Many rural counties in the United States face the dual challenges of lagging economic growth and increasingly severe effects of climate change. While urban areas are not uniformly prosperous and rural areas are not uniformly poor, rural communities on average lag behind their urban counterparts on most key economic indicators — from poverty rates to labor force participation. Rural areas represent 86 percent of persistent poverty counties in the U.S., while over 50 percent of rural Black residents live in economically distressed counties.

These challenges have been intensified by economic losses from the COVID-19 pandemic, which has exacerbated existing inequalities and highlighted urgent infrastructure needs. At the same time, catastrophic wildfires, record heatwaves, drought and other severe weather events linked to climate change threaten rural communities and livelihoods.

Addressing both the climate crisis and lagging economic vitality will require federal investment in building a new climate economy for rural America — one that reduces greenhouse gas emissions to net-zero while creating jobs, uplifting economically disadvantaged communities, and enhancing ecosystem services. This opportunity is already being realized in targeted regions (clean energy is a growing economic engine for many rural communities) and federal policymakers have the opportunity to dramatically expand on this progress.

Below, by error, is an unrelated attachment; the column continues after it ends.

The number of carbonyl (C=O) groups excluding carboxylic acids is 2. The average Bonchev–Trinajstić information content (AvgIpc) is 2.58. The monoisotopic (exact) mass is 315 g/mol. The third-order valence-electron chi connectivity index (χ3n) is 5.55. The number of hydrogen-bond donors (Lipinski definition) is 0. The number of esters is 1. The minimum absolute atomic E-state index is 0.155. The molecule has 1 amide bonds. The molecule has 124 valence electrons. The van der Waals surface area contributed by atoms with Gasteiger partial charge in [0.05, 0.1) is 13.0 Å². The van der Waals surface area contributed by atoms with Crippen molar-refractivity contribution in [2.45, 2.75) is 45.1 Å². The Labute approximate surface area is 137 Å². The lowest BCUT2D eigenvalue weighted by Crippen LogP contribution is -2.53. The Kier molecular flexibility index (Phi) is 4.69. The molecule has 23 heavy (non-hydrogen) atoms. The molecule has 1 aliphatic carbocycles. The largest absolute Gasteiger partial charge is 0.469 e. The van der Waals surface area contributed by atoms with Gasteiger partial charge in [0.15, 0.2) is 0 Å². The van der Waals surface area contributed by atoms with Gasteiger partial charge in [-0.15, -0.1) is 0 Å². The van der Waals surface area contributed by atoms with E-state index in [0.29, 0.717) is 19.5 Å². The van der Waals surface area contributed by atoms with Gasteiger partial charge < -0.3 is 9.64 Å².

New WRI analysis finds that an annual federal investment of nearly $15 billion in key areas of the rural new climate economy would create hundreds of thousands of jobs in rural communities, add billions of dollars of value to rural economies, and generate millions in new tax revenues. This investment would help combat the economic stagnation confronting many rural areas and ensure that the benefits of the transition to a net-zero economy are widely distributed.

Read the full article about rural America and climate policy by Devashree Saha at GreenBiz .